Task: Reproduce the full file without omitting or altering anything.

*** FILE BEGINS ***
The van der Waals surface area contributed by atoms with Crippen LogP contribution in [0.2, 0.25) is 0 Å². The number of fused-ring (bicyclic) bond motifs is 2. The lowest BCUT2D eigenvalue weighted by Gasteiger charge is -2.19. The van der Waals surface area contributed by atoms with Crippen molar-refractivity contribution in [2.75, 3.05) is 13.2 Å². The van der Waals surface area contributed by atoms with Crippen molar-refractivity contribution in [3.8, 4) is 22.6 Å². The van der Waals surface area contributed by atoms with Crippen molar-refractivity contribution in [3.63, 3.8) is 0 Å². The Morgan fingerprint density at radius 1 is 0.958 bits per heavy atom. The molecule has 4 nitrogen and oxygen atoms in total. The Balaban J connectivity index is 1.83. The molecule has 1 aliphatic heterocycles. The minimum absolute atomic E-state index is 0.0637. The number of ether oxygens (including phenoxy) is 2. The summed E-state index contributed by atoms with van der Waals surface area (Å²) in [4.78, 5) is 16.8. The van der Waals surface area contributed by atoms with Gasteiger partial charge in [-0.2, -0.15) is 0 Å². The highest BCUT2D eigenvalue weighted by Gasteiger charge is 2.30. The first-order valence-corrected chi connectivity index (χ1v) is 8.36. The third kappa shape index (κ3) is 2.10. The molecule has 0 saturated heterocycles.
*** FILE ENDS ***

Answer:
The van der Waals surface area contributed by atoms with Crippen LogP contribution in [0.2, 0.25) is 0 Å². The number of fused-ring (bicyclic) bond motifs is 2. The lowest BCUT2D eigenvalue weighted by Gasteiger charge is -2.19. The van der Waals surface area contributed by atoms with Crippen molar-refractivity contribution in [2.75, 3.05) is 13.2 Å². The van der Waals surface area contributed by atoms with Crippen molar-refractivity contribution in [3.8, 4) is 22.6 Å². The van der Waals surface area contributed by atoms with Crippen molar-refractivity contribution in [3.63, 3.8) is 0 Å². The Morgan fingerprint density at radius 1 is 0.958 bits per heavy atom. The molecule has 4 nitrogen and oxygen atoms in total. The Balaban J connectivity index is 1.83. The molecule has 1 aliphatic heterocycles. The minimum absolute atomic E-state index is 0.0637. The number of ether oxygens (including phenoxy) is 2. The summed E-state index contributed by atoms with van der Waals surface area (Å²) in [4.78, 5) is 16.8. The van der Waals surface area contributed by atoms with Gasteiger partial charge in [-0.2, -0.15) is 0 Å². The highest BCUT2D eigenvalue weighted by Gasteiger charge is 2.30. The first-order valence-corrected chi connectivity index (χ1v) is 8.36. The third kappa shape index (κ3) is 2.10. The molecule has 0 saturated heterocycles.